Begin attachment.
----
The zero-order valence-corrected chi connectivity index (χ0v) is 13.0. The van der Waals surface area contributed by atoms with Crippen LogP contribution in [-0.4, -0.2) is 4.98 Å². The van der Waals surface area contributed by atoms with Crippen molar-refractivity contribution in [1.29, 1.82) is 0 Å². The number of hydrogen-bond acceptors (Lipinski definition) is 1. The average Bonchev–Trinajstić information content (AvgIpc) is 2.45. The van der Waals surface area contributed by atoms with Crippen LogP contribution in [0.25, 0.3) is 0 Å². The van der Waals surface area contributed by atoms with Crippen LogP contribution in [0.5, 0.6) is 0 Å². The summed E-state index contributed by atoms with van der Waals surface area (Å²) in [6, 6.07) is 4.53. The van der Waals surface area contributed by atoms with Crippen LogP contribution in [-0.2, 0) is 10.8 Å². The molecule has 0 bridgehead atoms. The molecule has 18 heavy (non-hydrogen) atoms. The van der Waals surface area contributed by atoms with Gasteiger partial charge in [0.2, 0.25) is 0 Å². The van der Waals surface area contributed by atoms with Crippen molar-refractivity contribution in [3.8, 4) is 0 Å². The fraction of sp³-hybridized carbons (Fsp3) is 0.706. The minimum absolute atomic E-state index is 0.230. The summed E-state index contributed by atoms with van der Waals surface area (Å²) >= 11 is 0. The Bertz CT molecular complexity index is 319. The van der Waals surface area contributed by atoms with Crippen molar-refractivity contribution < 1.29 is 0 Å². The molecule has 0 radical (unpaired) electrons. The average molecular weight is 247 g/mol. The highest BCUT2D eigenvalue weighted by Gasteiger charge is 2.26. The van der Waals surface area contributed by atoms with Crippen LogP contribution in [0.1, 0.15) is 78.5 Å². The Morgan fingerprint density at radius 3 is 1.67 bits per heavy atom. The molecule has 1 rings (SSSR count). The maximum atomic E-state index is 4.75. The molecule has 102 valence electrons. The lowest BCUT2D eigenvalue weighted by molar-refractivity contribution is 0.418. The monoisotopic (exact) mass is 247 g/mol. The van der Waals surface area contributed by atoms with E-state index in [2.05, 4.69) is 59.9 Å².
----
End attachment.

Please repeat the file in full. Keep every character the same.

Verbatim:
The zero-order valence-corrected chi connectivity index (χ0v) is 13.0. The van der Waals surface area contributed by atoms with Crippen LogP contribution in [-0.4, -0.2) is 4.98 Å². The van der Waals surface area contributed by atoms with Crippen molar-refractivity contribution in [1.29, 1.82) is 0 Å². The number of hydrogen-bond acceptors (Lipinski definition) is 1. The average Bonchev–Trinajstić information content (AvgIpc) is 2.45. The van der Waals surface area contributed by atoms with Crippen LogP contribution in [0.25, 0.3) is 0 Å². The van der Waals surface area contributed by atoms with Crippen LogP contribution in [0.5, 0.6) is 0 Å². The summed E-state index contributed by atoms with van der Waals surface area (Å²) in [6, 6.07) is 4.53. The van der Waals surface area contributed by atoms with Crippen LogP contribution in [-0.2, 0) is 10.8 Å². The molecule has 0 bridgehead atoms. The molecule has 18 heavy (non-hydrogen) atoms. The van der Waals surface area contributed by atoms with Gasteiger partial charge in [0.2, 0.25) is 0 Å². The van der Waals surface area contributed by atoms with Crippen molar-refractivity contribution in [3.8, 4) is 0 Å². The fraction of sp³-hybridized carbons (Fsp3) is 0.706. The minimum absolute atomic E-state index is 0.230. The summed E-state index contributed by atoms with van der Waals surface area (Å²) >= 11 is 0. The Bertz CT molecular complexity index is 319. The van der Waals surface area contributed by atoms with Crippen molar-refractivity contribution < 1.29 is 0 Å². The molecule has 0 radical (unpaired) electrons. The average molecular weight is 247 g/mol. The highest BCUT2D eigenvalue weighted by Gasteiger charge is 2.26. The van der Waals surface area contributed by atoms with Crippen LogP contribution in [0.1, 0.15) is 78.5 Å². The Morgan fingerprint density at radius 3 is 1.67 bits per heavy atom. The molecule has 1 rings (SSSR count). The maximum atomic E-state index is 4.75. The molecule has 102 valence electrons. The lowest BCUT2D eigenvalue weighted by molar-refractivity contribution is 0.418. The monoisotopic (exact) mass is 247 g/mol. The van der Waals surface area contributed by atoms with E-state index in [2.05, 4.69) is 59.9 Å².